Riding the Toy Train in Darjeeling, India

Ride the Toy Train in Darjeeling

Darjeeling is home to the affectionately known ‘Toy Train’. Officially known as the DHR (Darjeeling Himalayas Railway), the Toy train is a quintessential part of Darjeeling’s history. Since 1999 it’s been listed as a prestigious UNESCO world heritage site. Riding the toy train has now become an essential part of a visit to Darjeeling.

During the British colonial period in India, the toy train line was built to transport everything from supplies to family members up to their quiet hill-station retreat. When the first train set off in 1881, the narrow gauge 2ft track line was deemed an engineering feat due to the route through the steep hills of India’s north-east Himalayas range. Batasia loop is famous for the severity of the incline the steam train must traverse over such a short distance.

During a visit to Darjeeling, throughout the day you’ll hear the faint ‘choo choo!’ as the train arrives and departs. You don’t have to be a ‘train-spotter’ or equivalent geek to enjoy the experience. There’s no shame in enjoying the sights and smells of the steam locomotive; The smoke of the burning coal, the flurry of engineers readying the engine, that ear piercing whistle and plooms of steam shooting into the Himalayan air.

The toy train mainly now runs ‘joy rides’ to Ghum, the highest train station in India at 2225 m (7407 ft). Riding the toy train down directly through Darjeeling, passengers literally pass inches from peoples homes and workplaces. Sharing the road with cars and other vehicles, the steam engine and carriages slowly chug through and out of town.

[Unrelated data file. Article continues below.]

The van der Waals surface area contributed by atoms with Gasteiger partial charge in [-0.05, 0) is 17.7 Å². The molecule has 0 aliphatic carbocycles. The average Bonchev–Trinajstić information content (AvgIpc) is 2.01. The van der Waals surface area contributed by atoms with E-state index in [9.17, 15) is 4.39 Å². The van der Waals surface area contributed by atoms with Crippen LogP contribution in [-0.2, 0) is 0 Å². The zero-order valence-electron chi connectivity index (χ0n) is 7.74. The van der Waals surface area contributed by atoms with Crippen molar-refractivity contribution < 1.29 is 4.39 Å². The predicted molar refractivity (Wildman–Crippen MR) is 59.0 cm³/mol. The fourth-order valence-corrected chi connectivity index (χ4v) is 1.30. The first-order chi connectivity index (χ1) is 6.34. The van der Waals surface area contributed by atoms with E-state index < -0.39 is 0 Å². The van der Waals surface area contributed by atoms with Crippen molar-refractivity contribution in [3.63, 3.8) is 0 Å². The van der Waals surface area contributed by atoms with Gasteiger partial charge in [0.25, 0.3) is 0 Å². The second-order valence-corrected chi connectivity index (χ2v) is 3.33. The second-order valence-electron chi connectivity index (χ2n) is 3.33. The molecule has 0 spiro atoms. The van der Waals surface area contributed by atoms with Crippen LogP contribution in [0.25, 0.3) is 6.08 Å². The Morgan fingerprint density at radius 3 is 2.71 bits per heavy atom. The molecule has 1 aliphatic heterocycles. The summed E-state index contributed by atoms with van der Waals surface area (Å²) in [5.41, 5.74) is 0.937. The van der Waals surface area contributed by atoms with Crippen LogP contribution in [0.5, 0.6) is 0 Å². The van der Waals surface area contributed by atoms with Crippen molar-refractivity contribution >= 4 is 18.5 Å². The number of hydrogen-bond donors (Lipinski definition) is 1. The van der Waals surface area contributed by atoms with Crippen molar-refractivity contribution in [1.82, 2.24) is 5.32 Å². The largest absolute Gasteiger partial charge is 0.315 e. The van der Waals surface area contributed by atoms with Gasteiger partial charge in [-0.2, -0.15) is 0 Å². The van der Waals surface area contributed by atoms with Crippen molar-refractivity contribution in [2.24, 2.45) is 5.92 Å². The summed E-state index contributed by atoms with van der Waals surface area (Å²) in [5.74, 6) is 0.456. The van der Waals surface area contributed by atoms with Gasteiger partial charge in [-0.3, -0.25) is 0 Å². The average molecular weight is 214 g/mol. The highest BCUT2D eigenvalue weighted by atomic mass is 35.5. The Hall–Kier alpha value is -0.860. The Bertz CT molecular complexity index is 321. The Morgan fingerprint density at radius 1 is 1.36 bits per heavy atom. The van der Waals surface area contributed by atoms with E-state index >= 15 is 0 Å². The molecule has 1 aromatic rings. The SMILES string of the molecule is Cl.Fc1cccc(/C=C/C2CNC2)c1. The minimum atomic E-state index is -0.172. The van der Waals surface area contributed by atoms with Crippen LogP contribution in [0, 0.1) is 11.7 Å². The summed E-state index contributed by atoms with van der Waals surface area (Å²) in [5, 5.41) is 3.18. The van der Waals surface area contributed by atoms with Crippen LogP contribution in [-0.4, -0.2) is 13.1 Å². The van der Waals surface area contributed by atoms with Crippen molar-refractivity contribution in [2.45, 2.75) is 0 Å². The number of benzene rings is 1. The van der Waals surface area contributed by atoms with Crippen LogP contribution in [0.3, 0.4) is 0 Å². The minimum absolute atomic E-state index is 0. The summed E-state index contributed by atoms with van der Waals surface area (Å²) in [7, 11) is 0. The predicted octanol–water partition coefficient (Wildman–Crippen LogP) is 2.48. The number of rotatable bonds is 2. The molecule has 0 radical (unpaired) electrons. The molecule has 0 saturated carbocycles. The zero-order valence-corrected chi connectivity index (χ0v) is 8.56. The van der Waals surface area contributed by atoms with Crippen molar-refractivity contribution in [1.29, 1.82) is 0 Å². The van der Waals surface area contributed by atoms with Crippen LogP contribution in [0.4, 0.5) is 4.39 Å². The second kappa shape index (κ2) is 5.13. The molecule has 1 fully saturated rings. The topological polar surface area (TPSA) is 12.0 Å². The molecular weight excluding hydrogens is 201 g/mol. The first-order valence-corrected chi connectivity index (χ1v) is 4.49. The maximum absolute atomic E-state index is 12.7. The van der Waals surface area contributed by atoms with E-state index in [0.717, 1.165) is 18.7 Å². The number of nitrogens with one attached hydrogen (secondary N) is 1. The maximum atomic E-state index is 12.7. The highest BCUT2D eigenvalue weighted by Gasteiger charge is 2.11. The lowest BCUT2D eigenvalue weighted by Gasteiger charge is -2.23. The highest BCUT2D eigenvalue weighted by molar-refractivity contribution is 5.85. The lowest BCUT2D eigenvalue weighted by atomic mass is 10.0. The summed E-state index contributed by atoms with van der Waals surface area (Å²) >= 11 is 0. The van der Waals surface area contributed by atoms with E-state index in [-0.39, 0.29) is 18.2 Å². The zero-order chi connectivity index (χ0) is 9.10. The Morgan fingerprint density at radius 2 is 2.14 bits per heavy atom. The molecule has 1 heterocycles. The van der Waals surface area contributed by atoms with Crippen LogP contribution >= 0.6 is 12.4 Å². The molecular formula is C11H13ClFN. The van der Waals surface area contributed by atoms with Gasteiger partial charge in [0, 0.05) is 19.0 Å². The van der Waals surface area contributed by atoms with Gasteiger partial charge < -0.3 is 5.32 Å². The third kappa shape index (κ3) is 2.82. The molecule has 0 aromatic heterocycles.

Locals stop and watch the train go by, almost enjoying the spectacle as much as the passengers; smiling and waving. While the cars and other road goers watch on in frustration as the locomotive stops for nothing and dominates the road. Clearly the superior mode of transport!

There’s a brief stop at Batastia loop to see a large Gurkha war memorial and to enjoy further stunning views of the Himalayas and surrounding hills. Arriving at Ghum, the engine disengages from the carriages and reconnects at opposite end. During the 30minute wait for the return journey, there’s an interesting train museum dedicated to the history of the toy train. Plus there’s time for some piping hot Darjeeling tea and a samosa on the platform!

The downhill return to Darjeeling is predictably a quicker one, with chance to see everything you missed coming up the hill to Ghum. Sit back and soak up the sights and smells of the old train line. It’s easy to imagine riding the toy train in style like the old British officers and gentlemen in days gone by…

How to Ride the Toy Train

The ‘Joy ride’ journeys leave 3 times daily to Ghum, a return trip taking around 2 hours. As of December 2011, the return journey cost 240 rupees. In Ghum, the train museum cost 20 rupees.

This India Mike post has some pretty comprehensive info on the Toy Train’s time tables and destinations. Seat 61 as usual has some helpful advice on trains in general in India.

It’s possible to go further from Ghum to Siliguri at the end of the line. Bear in mind it’ll be a gruelling 7+ hour journey!

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